Sad news today. From UtahPhillips.org:
May 24, 2008
Folksinger, Storyteller, Railroad Tramp Utah Phillips Dead at 73
Nevada City, California:
Utah Phillips, a seminal figure in American folk music who performed extensively and tirelessly for
audiences on two continents for 38 years, died Friday of congestive heart failure in Nevada City,
California a small town in the Sierra Nevada mountains where he lived for the last 21 years with his
wife, Joanna Robinson, a freelance editor.
Born Bruce Duncan Phillips on May 15, 1935 in Cleveland, Ohio, he was the son of labor organizers.
Whether through this early influence or an early life that was not always tranquil or easy, by his
twenties Phillips demonstrated a lifelong concern with the living conditions of working people. He
was a proud member of the Industrial Workers of the World, popularly known as
Wobblies, an organizational artifact of early twentieth-century labor struggles that has seen
renewed interest and growth in membership in the last decade, not in small part due to his efforts
to popularize it.
Phillips served as an Army private during the Korean War, an experience he would later refer to as
the turning point of his life. Deeply affected by the devastation and human misery he had
witnessed, upon his return to the United States he began drifting, riding freight trains around the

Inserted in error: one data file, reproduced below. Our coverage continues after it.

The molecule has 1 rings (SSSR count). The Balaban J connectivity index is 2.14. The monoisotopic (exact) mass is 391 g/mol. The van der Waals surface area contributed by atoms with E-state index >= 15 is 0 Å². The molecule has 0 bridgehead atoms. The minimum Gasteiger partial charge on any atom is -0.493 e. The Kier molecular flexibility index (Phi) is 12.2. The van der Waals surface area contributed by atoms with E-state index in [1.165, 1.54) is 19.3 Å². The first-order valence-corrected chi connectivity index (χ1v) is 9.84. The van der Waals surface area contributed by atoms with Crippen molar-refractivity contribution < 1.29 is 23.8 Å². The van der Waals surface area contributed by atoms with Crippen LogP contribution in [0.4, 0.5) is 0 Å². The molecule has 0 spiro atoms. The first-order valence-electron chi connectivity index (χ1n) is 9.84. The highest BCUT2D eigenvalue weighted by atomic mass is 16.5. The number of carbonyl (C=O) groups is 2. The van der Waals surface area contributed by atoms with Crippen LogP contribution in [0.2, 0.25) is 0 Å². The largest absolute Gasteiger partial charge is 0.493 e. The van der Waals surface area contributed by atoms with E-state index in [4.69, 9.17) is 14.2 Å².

country. His struggle would be familiar today, when the difficulties of returning combat veterans are
more widely understood, but in the late fifties Phillips was left to work them out for himself.
Destitute and drinking, Phillips got off a freight train in Salt Lake City and wound up at the Joe Hill
House, a homeless shelter operated by the anarchist Ammon Hennacy, a member of the Catholic
Worker movement and associate of Dorothy Day.
Phillips credited Hennacy and other social reformers he referred to as his
elders with having
provided a philosophical framework around which he later constructed songs and stories he intended
as a template his audiences could employ to understand their own political and working lives. They
were often hilarious, sometimes sad, but never shallow.
He made me understand that music must be more than cotton candy for the ears, said
John McCutcheon, a nationally-known folksinger and close friend.
In the creation of his performing persona and work, Phillips drew from influences as diverse as
Borscht Belt comedian Myron Cohen, folksingers Woody Guthrie and Pete Seeger, and Country stars
Hank Williams and T. Texas Tyler.